IBM had to do it. Oracle is in the process of doing it. Lots of other companies should have done it but couldn’t.
We’re talking about vendors making the risky and often costly jump from a hardware-based IT business to one centered mostly on software sales, services, licensing and subscriptions. Most hardware companies are coming around to making their own applications along with firmware, something that wasn’t common all that long ago.
To unearth some hard data about how successful these moves are in the market, Amsterdam-based digital security provider Gemalto surveyed about 300 business decision makers in device-manufacturing firms across five major global markets.
Overall, the research indicated that the device manufacturing industry is now embracing software over hardware as a primary or equal-to-hardware business model. It also found that many of these companies are earning an average of 11 percent more income after making the strategic switch.
Software Becoming More Important for Device Makers
The change highlights how crucial software is becoming to device manufacturers, specifically in improving business performance and growing revenue. As end-users begin to demand more options and control of their devices and data, entire industries are being forced to change their business models and strategies to cater to their customers, Gemalto said.
As the saying goes, “The customer is always right.” IT didn’t use to follow that thinking in years gone by.
According to Gemalto's 'How Software is Powering the Hardware Renaissance' report, the majority (84 percent) of organizations in the sector are changing how they operate. In fact, nearly four in 10 (37 percent) have already made a full shift to a software-centric business model, one that places software at the core of how a company delivers value and generates revenue.
The research also found that 94 percent of respondents have increased their investment in software development in the last five years. Germany is leading the charge. All (100 percent) of German organizations questioned have boosted their software-based services over this time; with France second (98 percent) and the U.S. (93 percent) in third.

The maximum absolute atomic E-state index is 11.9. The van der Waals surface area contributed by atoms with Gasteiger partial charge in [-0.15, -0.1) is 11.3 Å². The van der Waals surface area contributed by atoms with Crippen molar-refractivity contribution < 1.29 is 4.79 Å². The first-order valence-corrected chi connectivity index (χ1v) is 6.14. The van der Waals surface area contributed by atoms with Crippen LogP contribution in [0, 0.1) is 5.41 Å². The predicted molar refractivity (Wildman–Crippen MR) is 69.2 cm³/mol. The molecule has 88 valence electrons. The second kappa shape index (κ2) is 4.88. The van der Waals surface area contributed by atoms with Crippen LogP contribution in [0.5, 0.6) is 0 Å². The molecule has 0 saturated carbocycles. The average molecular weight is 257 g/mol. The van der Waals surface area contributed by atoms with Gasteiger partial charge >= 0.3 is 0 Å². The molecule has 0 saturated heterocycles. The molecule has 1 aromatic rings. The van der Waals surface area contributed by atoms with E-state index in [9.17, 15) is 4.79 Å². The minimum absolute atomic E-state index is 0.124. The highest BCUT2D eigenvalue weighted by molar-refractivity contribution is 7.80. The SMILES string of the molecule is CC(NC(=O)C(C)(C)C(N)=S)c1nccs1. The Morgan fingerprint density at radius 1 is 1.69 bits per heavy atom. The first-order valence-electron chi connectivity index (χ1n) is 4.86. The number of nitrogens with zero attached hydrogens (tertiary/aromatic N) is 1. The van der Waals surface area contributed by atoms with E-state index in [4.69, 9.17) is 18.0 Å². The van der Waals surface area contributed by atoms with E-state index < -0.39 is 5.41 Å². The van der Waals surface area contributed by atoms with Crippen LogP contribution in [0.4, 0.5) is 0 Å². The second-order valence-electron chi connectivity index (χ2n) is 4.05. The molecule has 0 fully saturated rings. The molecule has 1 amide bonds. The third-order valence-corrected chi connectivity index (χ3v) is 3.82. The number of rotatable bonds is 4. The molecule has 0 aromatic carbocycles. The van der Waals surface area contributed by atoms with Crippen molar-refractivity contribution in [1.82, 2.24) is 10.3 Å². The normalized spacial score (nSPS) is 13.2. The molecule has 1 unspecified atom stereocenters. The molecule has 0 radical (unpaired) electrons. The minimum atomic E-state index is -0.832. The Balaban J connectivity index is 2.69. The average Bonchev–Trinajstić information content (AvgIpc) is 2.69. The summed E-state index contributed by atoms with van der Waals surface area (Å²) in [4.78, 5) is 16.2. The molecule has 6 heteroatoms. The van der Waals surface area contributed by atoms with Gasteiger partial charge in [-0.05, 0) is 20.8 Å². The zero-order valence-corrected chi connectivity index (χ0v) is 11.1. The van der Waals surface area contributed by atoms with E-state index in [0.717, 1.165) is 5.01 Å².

Benefits in Addition to Growing Revenue
Hardware technology companies are already reaping substantial benefits. Of those that have changed their models, the average increase in revenue has been 11 percent. They expect further growth in the next five years, with the revenue from software projected to rise from 15 percent to 18 percent.
In addition to revenue growth, businesses that have moved to software-based selling have seen other benefits. More than eight in 10 have driven diversity in hardware with software features (86 percent), implemented remote feature upgrades (84 percent) and improved customer experience (84 percent).
Businesses also report having a more flexible strategy that allows them to adapt to market change (79 percent), better control copy protection (76 percent) and being more competitive in the market (73 percent).
These changes are also having a positive impact for employees. The majority of businesses have retrained their employees (64 percent) and hired new ones (58 percent), with three in five (61 percent) also revealing they have or intend to reshuffle employees into different roles.
Opportunities Coming in IoT
With businesses starting to see the potential of the IoT, software-based business models are generating commercial benefits. Around nine in 10 respondents (88 percent) believe IoT is driving growth in the industry and that IoT itself is a chance to change their company's business model (85 percent). Enabling automated upgrades (61 percent), remote support (57 percent), collecting usage analytics (54 percent) and gathering increased and higher quality customer insights (53 percent) are the main benefits businesses see IoT enabling.
While it may bring substantial benefits and new opportunities, changing from a hardware to a software-based selling model isn't without challenges. When it comes to practicalities, almost all organizations (96 percent) that have changed, or are changing, have experienced some difficulties in making the transition work, Gemalto said.
Looking at the challenges faced in more detail, one in two (56 percent) respondents reported that they needed to hire staff with different skills. Around one in three said solutions evolved organically without a central strategy (36 percent) and managing new sales and operational methodologies with outdated legacy processes (34 percent), caused challenges in the transition.
Details on the Survey
Independent technology market research specialist Vanson Bourne surveyed 300 IT decision makers across the U.S., UK, France, Germany and Japan on behalf of Gemalto. The respondents were from organizations that manufacture software-enabled hardware.
Visit this site to obtain regional data or for downloading the report.